The battle over MLK Day moved a Super Bowl. Southern states weren't the last to celebrate it. The law making it a national holiday was signed by a Republican President. And you'll never guess who voted for it in the U.S. Senate! Here are ten things you probably didn't know about Martin Luther King Jr. Day.
10. After Democrats like Michigan Representative John Conyers introduced the bill to make it a Federal Holiday each year, and with pressure from the SCLC, Coretta Scott King and the King Center, GOP President Ronald Reagan signed it into law in 1983. The first celebration of MLK as a Federal holiday was January 20, 1986.
9. Illinois was the first state to celebrate Martin Luther King Jr.'s birthday as a holiday. That took place in 1973.
8. Stevie Wonder helped MLK Day become a federal holiday. He released the song "Happy Birthday" in honor of Dr. King. It became a rallying cry for MLK Day supporters.
7. South Carolina used to allow state employees to either take MLK Day off, or one of several holidays commemorating the Confederate States of America (CSA).
6. Lots of Democrats voted for MLK Day to be a holiday. But so did future House Speaker Newt Gingrich, as well as former GOP Congressman Jack Kemp, an ex-football player.
5. Super Bowl XXVII was supposed to be played in Tempe, Arizona. But when Arizona Governor Evan Mecham rescinded MLK Day and a failed referendum to reinstate it led owners and the National Football League to move the game to Pasadena, California. It cost the state half-a-billion dollars. Voters approved the MLK holiday shortly thereafter, and the Super Bowl returned to Arizona in 1996.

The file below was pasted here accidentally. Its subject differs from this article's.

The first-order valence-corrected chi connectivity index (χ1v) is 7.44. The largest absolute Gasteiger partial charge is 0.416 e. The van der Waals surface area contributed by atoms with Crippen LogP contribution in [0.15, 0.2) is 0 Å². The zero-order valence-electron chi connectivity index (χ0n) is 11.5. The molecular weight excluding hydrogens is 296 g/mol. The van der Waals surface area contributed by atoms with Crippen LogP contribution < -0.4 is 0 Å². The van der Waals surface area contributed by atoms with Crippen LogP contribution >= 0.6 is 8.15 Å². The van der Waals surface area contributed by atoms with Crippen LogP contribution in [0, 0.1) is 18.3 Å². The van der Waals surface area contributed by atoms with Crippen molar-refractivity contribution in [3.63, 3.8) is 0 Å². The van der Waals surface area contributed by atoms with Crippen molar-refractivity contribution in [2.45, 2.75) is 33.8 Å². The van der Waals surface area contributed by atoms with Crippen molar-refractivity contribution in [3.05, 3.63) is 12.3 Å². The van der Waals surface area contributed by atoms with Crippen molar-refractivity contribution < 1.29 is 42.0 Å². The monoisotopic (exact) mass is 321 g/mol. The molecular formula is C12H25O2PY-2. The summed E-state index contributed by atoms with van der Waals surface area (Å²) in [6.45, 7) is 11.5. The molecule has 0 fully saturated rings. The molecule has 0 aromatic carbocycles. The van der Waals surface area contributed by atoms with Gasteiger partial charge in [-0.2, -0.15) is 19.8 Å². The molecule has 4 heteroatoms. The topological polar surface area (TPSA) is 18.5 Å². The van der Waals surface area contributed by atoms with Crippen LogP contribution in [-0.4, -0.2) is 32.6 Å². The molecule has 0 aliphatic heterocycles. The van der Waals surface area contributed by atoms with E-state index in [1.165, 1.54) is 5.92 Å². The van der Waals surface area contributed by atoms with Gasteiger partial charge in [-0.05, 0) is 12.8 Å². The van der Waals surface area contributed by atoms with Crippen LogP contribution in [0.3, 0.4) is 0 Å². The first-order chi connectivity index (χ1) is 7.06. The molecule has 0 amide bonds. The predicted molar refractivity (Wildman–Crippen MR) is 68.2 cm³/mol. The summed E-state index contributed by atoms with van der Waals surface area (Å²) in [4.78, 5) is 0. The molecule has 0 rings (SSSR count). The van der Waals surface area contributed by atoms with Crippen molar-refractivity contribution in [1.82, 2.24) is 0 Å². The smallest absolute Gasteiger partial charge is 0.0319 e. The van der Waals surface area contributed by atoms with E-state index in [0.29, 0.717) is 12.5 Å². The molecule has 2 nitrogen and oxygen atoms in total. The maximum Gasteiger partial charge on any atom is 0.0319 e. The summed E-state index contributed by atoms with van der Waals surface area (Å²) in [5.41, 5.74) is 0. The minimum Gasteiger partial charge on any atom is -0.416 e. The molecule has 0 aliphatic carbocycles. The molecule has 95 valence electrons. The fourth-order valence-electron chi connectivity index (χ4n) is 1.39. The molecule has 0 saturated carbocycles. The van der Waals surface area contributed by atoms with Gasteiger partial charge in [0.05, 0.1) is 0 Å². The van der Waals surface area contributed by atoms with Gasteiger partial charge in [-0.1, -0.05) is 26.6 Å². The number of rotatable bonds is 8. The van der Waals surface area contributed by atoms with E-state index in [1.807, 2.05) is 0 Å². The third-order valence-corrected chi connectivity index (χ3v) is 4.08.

4. Labor Unions like United Auto Workers (UAW) were instrumental in pushing for MLK Day to be a holiday for all workers, not just government employees.
3. There's a myth that because MLK Day became a holiday, Lincoln's Birthday and Washington's Birthday were forced into a single holiday: President's Day. That's false, as President Richard Nixon designated President's Day in 1971, 12 years before MLK Day legislation was signed and 15 years before MLK Day was celebrated. In fact, the idea of having just one "President's Day" dates back to the 1950s.
2. The last states to approve MLK Day weren't Southern states. New Hampshire was the last state to approve MLK Day, and Utah changed its "Human Rights Day" to MLK Day, to be the last state to celebrate King's birthday, in 2000.
1. South Carolina Senator Strom Thurmond, known throughout his career as an arch-segregationist, voted for MLK Day to be a Federal holiday, back in 1983.
John A. Tures is a professor of political science at LaGrange College in LaGrange, Ga. He can be reached at firstname.lastname@example.org.